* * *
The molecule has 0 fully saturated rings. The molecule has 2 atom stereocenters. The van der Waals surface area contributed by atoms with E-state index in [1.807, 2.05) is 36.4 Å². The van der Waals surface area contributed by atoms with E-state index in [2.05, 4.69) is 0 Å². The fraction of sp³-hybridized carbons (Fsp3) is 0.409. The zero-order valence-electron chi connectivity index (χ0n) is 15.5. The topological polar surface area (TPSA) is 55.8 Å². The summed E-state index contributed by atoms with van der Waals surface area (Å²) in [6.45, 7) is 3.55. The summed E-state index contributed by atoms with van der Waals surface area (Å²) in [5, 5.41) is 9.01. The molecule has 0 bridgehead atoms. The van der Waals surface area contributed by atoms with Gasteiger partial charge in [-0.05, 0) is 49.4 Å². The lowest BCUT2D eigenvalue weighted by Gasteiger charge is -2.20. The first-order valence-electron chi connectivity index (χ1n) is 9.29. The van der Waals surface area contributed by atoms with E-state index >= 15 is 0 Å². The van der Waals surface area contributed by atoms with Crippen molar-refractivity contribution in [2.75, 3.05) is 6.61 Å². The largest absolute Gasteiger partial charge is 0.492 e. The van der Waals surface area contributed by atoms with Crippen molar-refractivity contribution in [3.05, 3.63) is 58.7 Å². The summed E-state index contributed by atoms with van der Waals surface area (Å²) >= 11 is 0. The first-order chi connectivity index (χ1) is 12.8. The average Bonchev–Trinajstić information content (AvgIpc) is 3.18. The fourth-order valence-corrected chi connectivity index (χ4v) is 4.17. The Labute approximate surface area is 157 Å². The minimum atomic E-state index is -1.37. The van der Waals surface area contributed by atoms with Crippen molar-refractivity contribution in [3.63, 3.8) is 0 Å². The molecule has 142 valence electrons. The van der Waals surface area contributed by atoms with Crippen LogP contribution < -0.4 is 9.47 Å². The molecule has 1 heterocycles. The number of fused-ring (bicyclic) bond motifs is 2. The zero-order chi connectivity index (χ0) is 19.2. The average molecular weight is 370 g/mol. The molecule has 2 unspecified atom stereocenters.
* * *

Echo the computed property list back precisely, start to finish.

The molecule has 0 fully saturated rings. The molecule has 2 atom stereocenters. The van der Waals surface area contributed by atoms with E-state index in [1.807, 2.05) is 36.4 Å². The van der Waals surface area contributed by atoms with E-state index in [2.05, 4.69) is 0 Å². The fraction of sp³-hybridized carbons (Fsp3) is 0.409. The zero-order valence-electron chi connectivity index (χ0n) is 15.5. The topological polar surface area (TPSA) is 55.8 Å². The summed E-state index contributed by atoms with van der Waals surface area (Å²) in [6.45, 7) is 3.55. The summed E-state index contributed by atoms with van der Waals surface area (Å²) in [5, 5.41) is 9.01. The molecule has 0 bridgehead atoms. The van der Waals surface area contributed by atoms with Gasteiger partial charge in [-0.05, 0) is 49.4 Å². The lowest BCUT2D eigenvalue weighted by Gasteiger charge is -2.20. The first-order valence-electron chi connectivity index (χ1n) is 9.29. The van der Waals surface area contributed by atoms with E-state index >= 15 is 0 Å². The van der Waals surface area contributed by atoms with Crippen molar-refractivity contribution in [2.75, 3.05) is 6.61 Å². The largest absolute Gasteiger partial charge is 0.492 e. The van der Waals surface area contributed by atoms with Crippen molar-refractivity contribution in [3.05, 3.63) is 58.7 Å². The summed E-state index contributed by atoms with van der Waals surface area (Å²) >= 11 is 0. The first-order chi connectivity index (χ1) is 12.8. The average Bonchev–Trinajstić information content (AvgIpc) is 3.18. The fourth-order valence-corrected chi connectivity index (χ4v) is 4.17. The Labute approximate surface area is 157 Å². The minimum atomic E-state index is -1.37. The van der Waals surface area contributed by atoms with Crippen molar-refractivity contribution in [3.63, 3.8) is 0 Å². The molecule has 142 valence electrons. The van der Waals surface area contributed by atoms with Crippen LogP contribution < -0.4 is 9.47 Å². The molecule has 1 heterocycles. The number of fused-ring (bicyclic) bond motifs is 2. The zero-order chi connectivity index (χ0) is 19.2. The average molecular weight is 370 g/mol. The molecule has 2 unspecified atom stereocenters.